And if you have trouble paying this mortgage? Your bill -the cost of living in this “dream home”- becomes even greater. The worry and frustration begin to take a toll on your health. Your marriage. Your family. The joys of home ownership are replaced with the nightmare of being saddled with something you can no longer afford yet feel honor bound to keep. So many of my clients believe that letting go of this unwieldy load, this monthly and painful reminder of their own financial limitations, will somehow result in greater sorrow than it is creating already. Nothing could be further from the truth.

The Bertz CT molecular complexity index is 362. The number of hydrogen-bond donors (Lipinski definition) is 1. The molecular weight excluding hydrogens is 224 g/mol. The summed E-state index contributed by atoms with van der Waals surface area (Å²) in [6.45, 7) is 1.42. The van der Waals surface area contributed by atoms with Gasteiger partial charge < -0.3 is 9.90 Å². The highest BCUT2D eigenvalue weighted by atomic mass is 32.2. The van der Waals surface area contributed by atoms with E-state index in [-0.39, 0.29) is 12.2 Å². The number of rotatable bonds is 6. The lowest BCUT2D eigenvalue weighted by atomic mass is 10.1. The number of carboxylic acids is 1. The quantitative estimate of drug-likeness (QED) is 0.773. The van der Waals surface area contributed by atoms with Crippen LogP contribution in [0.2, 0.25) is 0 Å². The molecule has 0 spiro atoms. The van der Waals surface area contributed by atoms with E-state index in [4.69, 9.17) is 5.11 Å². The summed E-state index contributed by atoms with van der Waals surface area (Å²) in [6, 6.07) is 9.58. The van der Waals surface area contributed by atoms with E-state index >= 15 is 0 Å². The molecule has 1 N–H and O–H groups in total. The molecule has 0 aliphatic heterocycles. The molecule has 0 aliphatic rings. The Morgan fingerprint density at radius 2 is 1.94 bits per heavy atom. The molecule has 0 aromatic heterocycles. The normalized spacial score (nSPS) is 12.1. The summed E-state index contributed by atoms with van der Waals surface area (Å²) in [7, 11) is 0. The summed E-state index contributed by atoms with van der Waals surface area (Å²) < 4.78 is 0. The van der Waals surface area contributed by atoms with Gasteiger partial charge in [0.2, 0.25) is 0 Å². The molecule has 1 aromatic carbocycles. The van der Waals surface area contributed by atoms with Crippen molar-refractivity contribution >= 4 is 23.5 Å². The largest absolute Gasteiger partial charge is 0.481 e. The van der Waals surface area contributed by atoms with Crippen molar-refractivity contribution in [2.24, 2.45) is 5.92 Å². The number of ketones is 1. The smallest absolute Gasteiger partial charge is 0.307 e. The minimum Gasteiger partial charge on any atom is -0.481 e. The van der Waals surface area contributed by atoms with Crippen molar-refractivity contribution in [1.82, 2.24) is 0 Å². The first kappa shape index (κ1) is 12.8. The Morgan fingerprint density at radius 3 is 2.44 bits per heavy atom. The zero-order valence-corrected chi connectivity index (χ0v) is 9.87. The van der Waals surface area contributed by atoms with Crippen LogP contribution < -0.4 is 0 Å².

From my perspective, walking my clients through the process of letting go and moving on, people suffer most terribly when they realize their dreams of what owning a home should be are not the reality of what it has become for themselves. And what I so often tell them is that it’s not worth it. In the end, your home is in your relationships with your family, your friends, and your loved ones. Your home is in your health, in your hopes and dreams for the future. Your house is just a temporary place where you put all those things. A house is not who you are. A house is not what you do. A house is only a building you live in, for a period of time, as long as it makes financial sense for you. When it ceases to make financial sense, it is time to move on to a different place. To let property ownership damage all the really important things in life-your health, your relationships, your sense of well being and dreams for tomorrow-is a mistake, which brings me to the second truth I’ve learned as a bankruptcy attorney.